If you’re considering a career as a veterinary assistant, there’s no time like the present. The pet care industry is growing, which means that more employees are needed to meet the demand. In fact, veterinary assistant and laboratory animal caretaker careers are expected to grow 9 percent between 2014 and 2024, faster than the average for all occupations, according to the U.S. Bureau of Labor Statistics.
Sixty-five percent of American households currently own at least one pet — that’s 79.7 million households. 42 percent own more than one pet. Overall, the United States is home to approximately 163.3 million domestic cats and dogs alone, according to a 2015 survey.
The average amount spent on veterinary care per year, per pet has also increased rapidly, from $158.50 in 2012 to $1,288.50 in 2015.
Basically, people love their animals, and the pet care industry needs trained professionals to meet the needs of today’s pet owners. As the demand for pet care increases, more and more clinics, hospitals and shelters are hiring veterinary assistants and technicians to help carry the load.
The jobs are there, but how do you know if working as a veterinary assistant is for you? Here is some key information to know about working in veterinary assisting:
Role: Veterinary assistants help veterinarians manage day-to-day duties to make sure pet patients get the best possible care. The role often includes administering first aid, recording vital signs, comforting surgical patients, coordinating boarding schedules, administrative work and more.
Work Environment: Depending on the type of clinic, veterinary assistants may work non-traditional hours, including part-time, nights, weekends and holidays. Working in pet care can sometimes be stressful and emotionally draining, as employees routinely work with sick and injured animals.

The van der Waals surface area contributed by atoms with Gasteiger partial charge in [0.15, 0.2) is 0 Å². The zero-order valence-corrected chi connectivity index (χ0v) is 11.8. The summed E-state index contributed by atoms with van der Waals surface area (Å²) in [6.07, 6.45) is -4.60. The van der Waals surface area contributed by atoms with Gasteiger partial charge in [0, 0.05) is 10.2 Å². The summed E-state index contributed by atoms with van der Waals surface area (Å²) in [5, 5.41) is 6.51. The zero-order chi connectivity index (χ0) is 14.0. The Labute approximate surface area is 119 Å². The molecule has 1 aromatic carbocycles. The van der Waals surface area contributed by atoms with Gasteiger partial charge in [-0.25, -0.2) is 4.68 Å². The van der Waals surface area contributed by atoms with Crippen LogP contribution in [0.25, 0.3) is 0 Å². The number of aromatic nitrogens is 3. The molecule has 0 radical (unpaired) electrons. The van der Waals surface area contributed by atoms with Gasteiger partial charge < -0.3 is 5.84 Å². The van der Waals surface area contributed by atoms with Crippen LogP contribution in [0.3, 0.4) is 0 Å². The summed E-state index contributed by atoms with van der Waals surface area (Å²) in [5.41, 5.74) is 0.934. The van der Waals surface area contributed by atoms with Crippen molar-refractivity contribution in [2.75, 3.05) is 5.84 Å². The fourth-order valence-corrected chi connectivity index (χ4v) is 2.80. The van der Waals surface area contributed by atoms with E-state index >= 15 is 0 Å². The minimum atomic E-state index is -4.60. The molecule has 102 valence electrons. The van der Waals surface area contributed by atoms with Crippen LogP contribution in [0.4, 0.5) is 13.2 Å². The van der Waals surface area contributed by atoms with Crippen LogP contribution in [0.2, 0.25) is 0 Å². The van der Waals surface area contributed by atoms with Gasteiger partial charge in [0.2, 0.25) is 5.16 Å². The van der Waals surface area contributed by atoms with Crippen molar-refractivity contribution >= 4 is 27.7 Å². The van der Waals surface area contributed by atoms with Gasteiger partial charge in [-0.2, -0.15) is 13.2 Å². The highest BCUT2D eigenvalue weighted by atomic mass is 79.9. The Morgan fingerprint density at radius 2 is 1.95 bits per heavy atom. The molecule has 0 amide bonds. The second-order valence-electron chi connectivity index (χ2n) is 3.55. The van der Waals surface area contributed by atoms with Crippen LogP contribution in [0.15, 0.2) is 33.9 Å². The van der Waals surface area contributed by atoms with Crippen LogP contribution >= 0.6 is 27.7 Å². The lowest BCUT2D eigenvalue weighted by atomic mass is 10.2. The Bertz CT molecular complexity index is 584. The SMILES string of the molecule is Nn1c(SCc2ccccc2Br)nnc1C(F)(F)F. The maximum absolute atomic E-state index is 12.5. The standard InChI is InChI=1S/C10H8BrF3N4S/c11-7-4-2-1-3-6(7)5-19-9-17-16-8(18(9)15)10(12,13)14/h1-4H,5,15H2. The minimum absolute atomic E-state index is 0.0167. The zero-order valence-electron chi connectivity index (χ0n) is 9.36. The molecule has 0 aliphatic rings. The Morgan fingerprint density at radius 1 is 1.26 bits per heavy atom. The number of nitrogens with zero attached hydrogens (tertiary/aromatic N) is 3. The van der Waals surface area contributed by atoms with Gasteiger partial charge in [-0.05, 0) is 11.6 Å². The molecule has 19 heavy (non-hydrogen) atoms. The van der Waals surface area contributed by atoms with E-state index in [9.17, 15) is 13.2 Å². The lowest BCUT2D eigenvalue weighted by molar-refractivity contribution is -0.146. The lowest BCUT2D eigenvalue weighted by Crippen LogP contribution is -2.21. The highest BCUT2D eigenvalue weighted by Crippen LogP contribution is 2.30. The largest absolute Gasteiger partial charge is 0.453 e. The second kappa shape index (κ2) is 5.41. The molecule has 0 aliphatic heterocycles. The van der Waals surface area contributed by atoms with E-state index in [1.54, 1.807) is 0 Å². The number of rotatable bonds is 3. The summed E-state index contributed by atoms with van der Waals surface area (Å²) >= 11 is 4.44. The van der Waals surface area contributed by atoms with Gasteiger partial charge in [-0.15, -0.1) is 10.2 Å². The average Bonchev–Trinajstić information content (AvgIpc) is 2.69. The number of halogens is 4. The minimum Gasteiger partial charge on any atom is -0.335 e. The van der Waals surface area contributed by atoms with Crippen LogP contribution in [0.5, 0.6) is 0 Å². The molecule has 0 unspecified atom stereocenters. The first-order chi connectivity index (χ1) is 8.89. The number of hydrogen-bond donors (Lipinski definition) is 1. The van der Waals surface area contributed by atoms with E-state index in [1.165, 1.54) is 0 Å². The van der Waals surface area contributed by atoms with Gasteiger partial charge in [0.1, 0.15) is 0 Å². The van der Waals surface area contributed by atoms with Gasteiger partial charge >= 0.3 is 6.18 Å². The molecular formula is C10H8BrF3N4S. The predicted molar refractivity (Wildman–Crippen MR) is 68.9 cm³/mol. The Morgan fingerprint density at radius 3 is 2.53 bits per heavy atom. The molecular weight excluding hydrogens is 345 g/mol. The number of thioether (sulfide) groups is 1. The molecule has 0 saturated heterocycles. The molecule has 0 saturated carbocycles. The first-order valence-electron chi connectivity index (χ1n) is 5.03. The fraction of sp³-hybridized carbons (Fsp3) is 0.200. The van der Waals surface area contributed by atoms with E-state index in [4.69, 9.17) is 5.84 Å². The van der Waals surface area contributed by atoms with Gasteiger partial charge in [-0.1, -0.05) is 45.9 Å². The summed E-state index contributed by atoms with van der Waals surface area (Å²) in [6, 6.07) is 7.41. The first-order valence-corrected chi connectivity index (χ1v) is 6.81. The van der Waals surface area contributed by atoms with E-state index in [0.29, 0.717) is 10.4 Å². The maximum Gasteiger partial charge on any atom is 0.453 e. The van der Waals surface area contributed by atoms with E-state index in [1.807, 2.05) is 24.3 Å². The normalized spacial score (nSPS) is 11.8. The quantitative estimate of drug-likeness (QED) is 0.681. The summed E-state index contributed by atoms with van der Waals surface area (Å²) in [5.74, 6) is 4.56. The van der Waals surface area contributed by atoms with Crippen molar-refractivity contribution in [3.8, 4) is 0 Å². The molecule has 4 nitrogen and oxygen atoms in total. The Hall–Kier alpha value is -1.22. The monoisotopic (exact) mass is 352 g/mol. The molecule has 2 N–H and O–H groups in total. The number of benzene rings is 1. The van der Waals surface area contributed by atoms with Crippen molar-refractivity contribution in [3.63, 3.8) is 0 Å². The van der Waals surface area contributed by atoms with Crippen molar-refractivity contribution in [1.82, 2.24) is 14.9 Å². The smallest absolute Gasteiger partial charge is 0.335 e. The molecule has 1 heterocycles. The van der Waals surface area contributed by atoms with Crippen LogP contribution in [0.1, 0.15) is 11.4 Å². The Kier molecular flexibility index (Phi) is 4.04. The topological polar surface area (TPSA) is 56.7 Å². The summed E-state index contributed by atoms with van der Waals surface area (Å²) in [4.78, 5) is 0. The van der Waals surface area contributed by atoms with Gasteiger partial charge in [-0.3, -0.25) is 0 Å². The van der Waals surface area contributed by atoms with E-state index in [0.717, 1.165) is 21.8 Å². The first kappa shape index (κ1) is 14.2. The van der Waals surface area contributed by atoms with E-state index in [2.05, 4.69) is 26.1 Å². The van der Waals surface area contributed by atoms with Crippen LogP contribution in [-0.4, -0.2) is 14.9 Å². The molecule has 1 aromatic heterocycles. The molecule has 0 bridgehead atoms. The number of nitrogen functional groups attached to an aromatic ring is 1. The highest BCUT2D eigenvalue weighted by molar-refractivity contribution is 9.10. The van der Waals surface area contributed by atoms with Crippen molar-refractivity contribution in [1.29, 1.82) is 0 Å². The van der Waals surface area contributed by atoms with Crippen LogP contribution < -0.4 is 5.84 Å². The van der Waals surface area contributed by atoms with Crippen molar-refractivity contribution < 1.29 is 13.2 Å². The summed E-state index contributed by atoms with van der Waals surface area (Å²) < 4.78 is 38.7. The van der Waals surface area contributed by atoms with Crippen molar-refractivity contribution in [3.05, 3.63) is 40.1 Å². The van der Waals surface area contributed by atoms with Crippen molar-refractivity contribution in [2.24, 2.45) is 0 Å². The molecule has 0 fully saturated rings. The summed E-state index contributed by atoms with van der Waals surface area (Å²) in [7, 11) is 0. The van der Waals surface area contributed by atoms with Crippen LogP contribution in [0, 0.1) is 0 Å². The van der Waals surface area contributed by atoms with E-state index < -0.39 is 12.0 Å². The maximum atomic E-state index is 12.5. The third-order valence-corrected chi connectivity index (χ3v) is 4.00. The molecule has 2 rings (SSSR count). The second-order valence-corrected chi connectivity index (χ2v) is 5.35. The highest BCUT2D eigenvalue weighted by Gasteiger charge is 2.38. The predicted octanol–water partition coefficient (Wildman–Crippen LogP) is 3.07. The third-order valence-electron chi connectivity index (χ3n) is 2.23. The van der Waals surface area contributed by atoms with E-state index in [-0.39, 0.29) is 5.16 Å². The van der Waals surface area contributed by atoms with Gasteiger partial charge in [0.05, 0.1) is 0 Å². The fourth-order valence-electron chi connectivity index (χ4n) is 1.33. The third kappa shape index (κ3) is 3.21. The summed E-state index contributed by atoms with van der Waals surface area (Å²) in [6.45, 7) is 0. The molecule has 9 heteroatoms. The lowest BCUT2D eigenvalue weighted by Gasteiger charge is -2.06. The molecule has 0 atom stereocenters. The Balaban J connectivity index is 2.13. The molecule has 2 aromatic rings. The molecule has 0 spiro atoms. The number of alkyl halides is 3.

Training: Many employees prefer to hire veterinary assistants who have experience with animals. Training programs for veterinary assisting can help individuals prepare for their career and stand out among other job applicants.
Of course, the most important thing for a veterinary assistant is compassion. According to a survey, over 63 percent of pet owners consider their animals as family members. It takes the right kind of person to provide loving and quality care to pets in need. Being a veterinary assistant is an important job and a rewarding one, too.
Want to read more stories like this?
The Ashworth College mission statement includes affordability as one of its main value propositions. But our quality educational programs become more affordable than ever through a variety of saving
Nurses love initials. Specifically, they love the initials “RN.” And for good reason: It takes a lot of hard work to earn a nursing license, and it takes even more dedication to keep that creden
In this blog series, we highlight programs that are new, different, special, popular, and—most importantly—are helping our students GO AHEAD in life. Childcare workers hold a special role in